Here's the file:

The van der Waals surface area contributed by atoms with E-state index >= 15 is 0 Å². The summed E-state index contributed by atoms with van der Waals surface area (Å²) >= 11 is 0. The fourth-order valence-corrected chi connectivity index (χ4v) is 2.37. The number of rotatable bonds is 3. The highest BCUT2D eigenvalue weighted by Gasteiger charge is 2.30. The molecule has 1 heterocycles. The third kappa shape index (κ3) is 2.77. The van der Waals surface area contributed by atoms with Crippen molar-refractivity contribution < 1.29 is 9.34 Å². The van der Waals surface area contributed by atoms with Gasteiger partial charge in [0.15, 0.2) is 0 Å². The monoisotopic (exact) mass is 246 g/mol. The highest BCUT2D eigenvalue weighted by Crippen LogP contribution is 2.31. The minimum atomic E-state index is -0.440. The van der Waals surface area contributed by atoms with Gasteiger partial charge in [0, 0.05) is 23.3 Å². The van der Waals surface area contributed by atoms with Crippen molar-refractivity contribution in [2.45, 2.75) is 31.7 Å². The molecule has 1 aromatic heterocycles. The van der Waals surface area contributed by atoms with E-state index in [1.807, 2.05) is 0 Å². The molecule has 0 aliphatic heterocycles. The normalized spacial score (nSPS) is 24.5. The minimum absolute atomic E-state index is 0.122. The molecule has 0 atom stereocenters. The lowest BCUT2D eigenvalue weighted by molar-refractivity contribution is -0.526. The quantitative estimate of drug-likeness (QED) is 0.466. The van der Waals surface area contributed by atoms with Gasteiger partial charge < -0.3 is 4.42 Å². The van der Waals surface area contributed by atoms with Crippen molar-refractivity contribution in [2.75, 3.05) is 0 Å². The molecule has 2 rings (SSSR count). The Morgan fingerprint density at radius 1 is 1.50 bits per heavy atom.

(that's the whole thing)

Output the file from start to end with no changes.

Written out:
The van der Waals surface area contributed by atoms with E-state index >= 15 is 0 Å². The summed E-state index contributed by atoms with van der Waals surface area (Å²) >= 11 is 0. The fourth-order valence-corrected chi connectivity index (χ4v) is 2.37. The number of rotatable bonds is 3. The highest BCUT2D eigenvalue weighted by Gasteiger charge is 2.30. The molecule has 1 heterocycles. The third kappa shape index (κ3) is 2.77. The van der Waals surface area contributed by atoms with Crippen molar-refractivity contribution < 1.29 is 9.34 Å². The van der Waals surface area contributed by atoms with Gasteiger partial charge in [0.15, 0.2) is 0 Å². The monoisotopic (exact) mass is 246 g/mol. The highest BCUT2D eigenvalue weighted by Crippen LogP contribution is 2.31. The minimum atomic E-state index is -0.440. The van der Waals surface area contributed by atoms with Gasteiger partial charge in [0, 0.05) is 23.3 Å². The van der Waals surface area contributed by atoms with Crippen molar-refractivity contribution in [2.45, 2.75) is 31.7 Å². The molecule has 1 aromatic heterocycles. The van der Waals surface area contributed by atoms with E-state index in [1.807, 2.05) is 0 Å². The molecule has 0 aliphatic heterocycles. The normalized spacial score (nSPS) is 24.5. The minimum absolute atomic E-state index is 0.122. The molecule has 0 atom stereocenters. The lowest BCUT2D eigenvalue weighted by molar-refractivity contribution is -0.526. The quantitative estimate of drug-likeness (QED) is 0.466. The van der Waals surface area contributed by atoms with Gasteiger partial charge < -0.3 is 4.42 Å². The van der Waals surface area contributed by atoms with Crippen molar-refractivity contribution in [2.75, 3.05) is 0 Å². The molecule has 2 rings (SSSR count). The Morgan fingerprint density at radius 1 is 1.50 bits per heavy atom.